Thus, it comes as a bit of a surprise to learn that someone in authority invited a troop of Boy Scouts to investigate the suspected jump site and help law enforcement officers look for the skyjacker. While the offer was quickly turned down by the feds, it is a bit inconceivable that someone in authority thought it was a good idea to have children searching the woods for a guy unbalanced enough to jump out of an airplane with a bomb.

FBI Records / The Vault


Not quite five years after the crime, in April of 1976, the FBI held a conference in San Francisco where agents working on the investigation really dug into the evidence they had at the moment (very little) and the current, viable suspects (none). The study that emerged from the conference determined “if COOPER was to surrender to authorities now or in the near future, it would be extremely difficult to make the case if he was uncooperative.” In essence, by 1976, Dan Cooper had gotten off scot-free, and yet? The investigation continued.
FBI Records / The Vault


Okay, so some poor bastard in Vancouver had an odd fetish: He liked to cut out newspaper stories about D.B. Cooper and carry them around with him. (As fetishes go, this one seems pretty mild.) Nevertheless, the cops thought that seemed a little weird, and decided to detain him in the Clark County jail even though the man denied he was Cooper and admitted, “I just like to carry clippings.” (Spoiler alert: He was not D.B. Cooper, and the nerd was released.) (Full disclosure: I like to carry clippings, too.)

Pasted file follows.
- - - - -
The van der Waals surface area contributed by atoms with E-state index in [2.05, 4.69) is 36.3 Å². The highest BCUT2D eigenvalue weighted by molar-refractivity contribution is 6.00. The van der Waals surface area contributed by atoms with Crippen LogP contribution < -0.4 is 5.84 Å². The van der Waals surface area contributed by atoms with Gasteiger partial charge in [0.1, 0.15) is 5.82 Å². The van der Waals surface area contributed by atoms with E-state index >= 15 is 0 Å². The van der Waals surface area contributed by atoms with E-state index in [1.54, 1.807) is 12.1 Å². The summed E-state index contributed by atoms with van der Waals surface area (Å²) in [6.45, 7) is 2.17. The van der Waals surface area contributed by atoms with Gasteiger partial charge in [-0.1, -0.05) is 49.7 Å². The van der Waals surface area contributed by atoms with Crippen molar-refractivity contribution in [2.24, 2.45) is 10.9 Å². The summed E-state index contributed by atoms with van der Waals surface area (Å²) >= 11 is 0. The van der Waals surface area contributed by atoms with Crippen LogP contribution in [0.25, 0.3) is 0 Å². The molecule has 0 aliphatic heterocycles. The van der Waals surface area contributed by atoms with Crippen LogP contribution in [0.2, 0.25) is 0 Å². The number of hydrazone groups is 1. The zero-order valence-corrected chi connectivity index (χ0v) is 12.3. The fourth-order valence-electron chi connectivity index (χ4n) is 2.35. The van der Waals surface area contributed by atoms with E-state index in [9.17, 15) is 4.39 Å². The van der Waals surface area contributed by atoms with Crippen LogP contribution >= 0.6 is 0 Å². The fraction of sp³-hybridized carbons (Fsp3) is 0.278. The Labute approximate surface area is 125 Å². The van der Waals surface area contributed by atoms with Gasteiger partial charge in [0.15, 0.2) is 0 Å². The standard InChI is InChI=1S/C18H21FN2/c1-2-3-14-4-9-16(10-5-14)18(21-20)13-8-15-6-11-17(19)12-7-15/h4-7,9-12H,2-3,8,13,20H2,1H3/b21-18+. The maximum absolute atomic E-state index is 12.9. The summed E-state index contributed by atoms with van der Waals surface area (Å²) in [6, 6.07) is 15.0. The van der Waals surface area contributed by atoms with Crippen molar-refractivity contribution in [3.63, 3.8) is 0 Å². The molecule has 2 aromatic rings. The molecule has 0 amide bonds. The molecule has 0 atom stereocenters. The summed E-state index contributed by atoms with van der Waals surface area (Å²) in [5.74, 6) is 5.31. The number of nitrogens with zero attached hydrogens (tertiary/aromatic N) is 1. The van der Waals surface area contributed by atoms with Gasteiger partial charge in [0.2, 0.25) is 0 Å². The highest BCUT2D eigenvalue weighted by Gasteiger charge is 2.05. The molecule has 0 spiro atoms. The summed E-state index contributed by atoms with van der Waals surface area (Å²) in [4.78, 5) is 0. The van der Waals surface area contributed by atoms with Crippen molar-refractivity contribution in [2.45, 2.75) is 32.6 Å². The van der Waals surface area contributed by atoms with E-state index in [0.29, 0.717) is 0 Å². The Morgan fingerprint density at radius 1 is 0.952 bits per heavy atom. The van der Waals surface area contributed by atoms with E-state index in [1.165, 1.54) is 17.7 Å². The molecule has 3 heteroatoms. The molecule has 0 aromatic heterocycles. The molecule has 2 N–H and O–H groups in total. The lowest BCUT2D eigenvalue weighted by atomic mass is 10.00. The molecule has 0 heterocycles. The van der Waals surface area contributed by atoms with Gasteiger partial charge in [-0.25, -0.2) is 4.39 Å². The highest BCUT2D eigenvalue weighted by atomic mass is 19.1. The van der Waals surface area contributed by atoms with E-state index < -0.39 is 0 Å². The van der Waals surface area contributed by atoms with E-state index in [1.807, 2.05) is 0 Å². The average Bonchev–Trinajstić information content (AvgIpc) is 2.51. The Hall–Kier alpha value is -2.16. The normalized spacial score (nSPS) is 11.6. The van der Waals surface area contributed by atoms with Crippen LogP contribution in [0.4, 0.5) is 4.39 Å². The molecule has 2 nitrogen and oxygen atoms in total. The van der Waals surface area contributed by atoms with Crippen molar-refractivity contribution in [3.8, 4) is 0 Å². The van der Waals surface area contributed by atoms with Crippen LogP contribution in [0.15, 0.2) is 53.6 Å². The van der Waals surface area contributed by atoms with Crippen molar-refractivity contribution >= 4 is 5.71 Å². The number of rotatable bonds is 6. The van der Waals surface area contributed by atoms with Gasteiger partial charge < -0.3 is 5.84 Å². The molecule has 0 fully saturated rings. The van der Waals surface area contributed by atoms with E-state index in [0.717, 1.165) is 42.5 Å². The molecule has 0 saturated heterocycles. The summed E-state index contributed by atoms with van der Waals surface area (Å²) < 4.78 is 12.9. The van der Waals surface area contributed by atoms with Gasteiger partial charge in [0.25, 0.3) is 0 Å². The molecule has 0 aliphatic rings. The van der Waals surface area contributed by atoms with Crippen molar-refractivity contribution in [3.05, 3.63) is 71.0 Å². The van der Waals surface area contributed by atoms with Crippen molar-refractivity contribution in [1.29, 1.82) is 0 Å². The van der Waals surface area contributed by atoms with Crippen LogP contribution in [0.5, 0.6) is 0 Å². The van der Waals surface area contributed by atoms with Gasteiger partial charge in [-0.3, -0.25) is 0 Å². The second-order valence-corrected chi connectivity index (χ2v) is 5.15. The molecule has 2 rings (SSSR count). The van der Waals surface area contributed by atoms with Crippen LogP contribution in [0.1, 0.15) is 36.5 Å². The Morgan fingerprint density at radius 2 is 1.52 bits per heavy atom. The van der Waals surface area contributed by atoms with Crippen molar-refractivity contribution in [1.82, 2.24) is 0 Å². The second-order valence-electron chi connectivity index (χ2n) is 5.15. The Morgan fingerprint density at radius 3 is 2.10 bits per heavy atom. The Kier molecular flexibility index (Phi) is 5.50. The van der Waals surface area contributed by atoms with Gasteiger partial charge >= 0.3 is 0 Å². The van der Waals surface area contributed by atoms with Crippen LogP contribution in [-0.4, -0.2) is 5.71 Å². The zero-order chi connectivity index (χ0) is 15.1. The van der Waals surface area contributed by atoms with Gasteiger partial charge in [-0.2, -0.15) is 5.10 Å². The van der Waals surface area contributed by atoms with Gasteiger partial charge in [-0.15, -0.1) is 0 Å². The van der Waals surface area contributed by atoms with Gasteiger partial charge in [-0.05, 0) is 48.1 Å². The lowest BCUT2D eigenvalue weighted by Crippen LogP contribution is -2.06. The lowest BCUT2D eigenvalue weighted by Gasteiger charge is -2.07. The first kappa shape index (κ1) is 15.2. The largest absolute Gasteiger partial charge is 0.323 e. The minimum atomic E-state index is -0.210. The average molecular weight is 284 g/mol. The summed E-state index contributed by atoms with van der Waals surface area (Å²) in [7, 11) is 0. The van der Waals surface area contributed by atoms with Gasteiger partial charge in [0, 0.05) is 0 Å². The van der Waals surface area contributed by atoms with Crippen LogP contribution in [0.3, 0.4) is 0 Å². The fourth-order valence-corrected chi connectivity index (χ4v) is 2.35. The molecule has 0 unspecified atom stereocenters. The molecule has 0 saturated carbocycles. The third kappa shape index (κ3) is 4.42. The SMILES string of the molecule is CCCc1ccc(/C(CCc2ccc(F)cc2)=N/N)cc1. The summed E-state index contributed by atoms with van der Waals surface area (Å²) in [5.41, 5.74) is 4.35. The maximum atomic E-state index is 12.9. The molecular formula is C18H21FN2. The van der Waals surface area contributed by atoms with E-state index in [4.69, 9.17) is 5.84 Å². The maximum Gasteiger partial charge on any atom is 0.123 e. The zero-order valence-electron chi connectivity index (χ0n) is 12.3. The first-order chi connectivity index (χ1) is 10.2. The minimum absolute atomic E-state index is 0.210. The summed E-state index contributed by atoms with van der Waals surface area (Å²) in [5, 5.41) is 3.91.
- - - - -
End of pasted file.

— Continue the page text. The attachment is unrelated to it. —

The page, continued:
FBI Records / The Vault


It turns out D.B. Cooper was a big spender! During the hijacking, he even offered a bundle of cash ($2,000) to flight attendant Tina Mucklow, after the ransom money was brought to the plane in Seattle. Mucklow declined, stating that tipping violated Northwest Airline’s policy. (Psst. Or at least that’s what she told the Feds….)
FBI Records / The Vault


The man in the dark business suit who purchased his ticket in Portland with a $20 bill gave his name as "Dan Cooper." So where did this other name, “D.B. Cooper,” come from? Why, from the Oregon town so cool they had to put a “the” in front of it... The Dalles!

According to this document, when the passengers finally deplaned in Seattle and their names were compared against the flight’s manifest, it was determined that a "Dan Cooper" was missing, and therefore must still be on the plane. They had a name for the hijacker! The FBI quickly took this data and poured through their “indices,” locating a man by the name of "REDACTED" (but likely similar to “D.B. Cooper”) who lived in The Dalles. A police officer in The Dalles went to this (similar to “D.B. Cooper”) person’s home, and since (similar to “D.B. Cooper”) was inside the home, “the fact was noted that he could not have been on the plane since he was at The Dalles.”

The story of the incident in The Dalles was not released to the press, but was later revealed anyway, and so the name of the suspect in the public consciousness became “D.B.” and not “Dan” Cooper. The FBI was cool with this; they wanted to “utilize this fact as an aid in the initial evaluation of new leads.” (Lotta good that did, huh?)